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Morning Market Roundup: Markets Waiting on Fed Action, Earnings Reports Are in

Business

Here’s what important in the business world this morning:

Fed Action: The Federal Reserve concludes its two-day policy meeting Wednesday with a big question looming: Will it take some new action to jolt the U.S. economy out of its slump?

Investors are hoping the Fed will announce another round of bond purchases, known as quantitative easing. The goal is to lower long-term interest rates and encourage more borrowing and spending.

But economists say the Fed is likely to hold off until September to wait and see if job growth and consumer spending to pick up.

U.S. growth slowed to an annual rate of just 1.5 percent from April through June, down from the 2 percent pace in the first quarter. And consumers spent no more in June than they did in May, even though their income grew by 0.5 percent.

Fed officials have signaled their concern about weakening job growth and consumer spending, which have brought the economy closer to a standstill. And Chairman Ben Bernanke has said the Fed is prepared to take further action if unemployment stays high.

Earnings: Time Warner said Wednesday that its net income fell 33 percent in the second quarter as its Warner Bros. movie studio had weaker releases compared with a year ago.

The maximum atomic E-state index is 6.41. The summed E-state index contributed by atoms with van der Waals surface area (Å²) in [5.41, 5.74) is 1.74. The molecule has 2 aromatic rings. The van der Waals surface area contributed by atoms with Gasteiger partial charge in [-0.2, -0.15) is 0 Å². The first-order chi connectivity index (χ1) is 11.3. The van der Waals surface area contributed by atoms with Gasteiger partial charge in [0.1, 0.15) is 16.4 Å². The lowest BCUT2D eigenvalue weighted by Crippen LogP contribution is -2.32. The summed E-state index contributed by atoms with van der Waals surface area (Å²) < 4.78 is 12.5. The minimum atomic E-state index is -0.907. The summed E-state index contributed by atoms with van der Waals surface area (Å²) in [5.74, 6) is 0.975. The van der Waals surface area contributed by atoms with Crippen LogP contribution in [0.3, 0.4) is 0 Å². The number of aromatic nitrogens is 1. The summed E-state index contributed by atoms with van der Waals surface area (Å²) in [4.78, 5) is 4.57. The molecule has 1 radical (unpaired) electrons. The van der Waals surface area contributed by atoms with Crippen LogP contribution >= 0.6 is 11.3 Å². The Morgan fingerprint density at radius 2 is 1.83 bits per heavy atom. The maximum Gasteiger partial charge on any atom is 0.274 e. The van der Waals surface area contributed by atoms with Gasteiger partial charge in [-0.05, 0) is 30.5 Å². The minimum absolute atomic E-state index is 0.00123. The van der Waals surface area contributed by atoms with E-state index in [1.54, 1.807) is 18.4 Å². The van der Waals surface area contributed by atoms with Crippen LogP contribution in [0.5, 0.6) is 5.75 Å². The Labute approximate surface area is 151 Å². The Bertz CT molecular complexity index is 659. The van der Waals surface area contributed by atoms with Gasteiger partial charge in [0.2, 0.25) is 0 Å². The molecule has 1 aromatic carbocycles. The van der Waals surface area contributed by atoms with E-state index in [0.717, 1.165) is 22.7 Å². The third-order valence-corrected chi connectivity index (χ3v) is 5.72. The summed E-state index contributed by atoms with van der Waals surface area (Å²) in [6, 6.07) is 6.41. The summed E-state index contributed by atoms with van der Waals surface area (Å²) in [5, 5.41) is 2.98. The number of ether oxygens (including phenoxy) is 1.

MasterCard reported a 15 percent increase in quarterly income after recording a $13 million expense related to a settlement with merchants over credit card fees.

Avon Products' second-quarter net income fell 70 percent, hurt by the stronger dollar and lower demand globally for its makeup and skin care products.

The home of the Whopper is on a mission: bring more food options to customers and expand overseas. Burger King's plan appears to be working so far, with the casual dining chain's net income surging 60 percent in the second quarter.

Comcast on Wednesday reported net income of $1.35 billion, or 50 cents per share, for the April-to-June period. That was up 32 percent from $1.02 billion, or 37 cents per share, a year ago.

Chrysler's U.S. sales rose 13 percent in July on demand for Ram pickups. The company, which was the first to report sales on Wednesday, said it sold more than 126,000 cars and trucks -- its best July in five years.

U.S. Futures: Stock futures moved higher Wednesday on new data that suggests the U.S. may be emerging from a three-month funk in the jobs market, as well as some strong quarterly reports from major corporations.

New numbers from manufacturing and construction sectors, to be released after the stock market opens, are also expected to show an improving economic environment, or at least one that isn't getting worse.

Dow Jones industrial futures are up 42 points to 12,991 and the broader S&P futures added 3.7 points to 1,378.30. Nasdaq futures rose 12.5 points to 2,649

The Associated Press contributed to this report.

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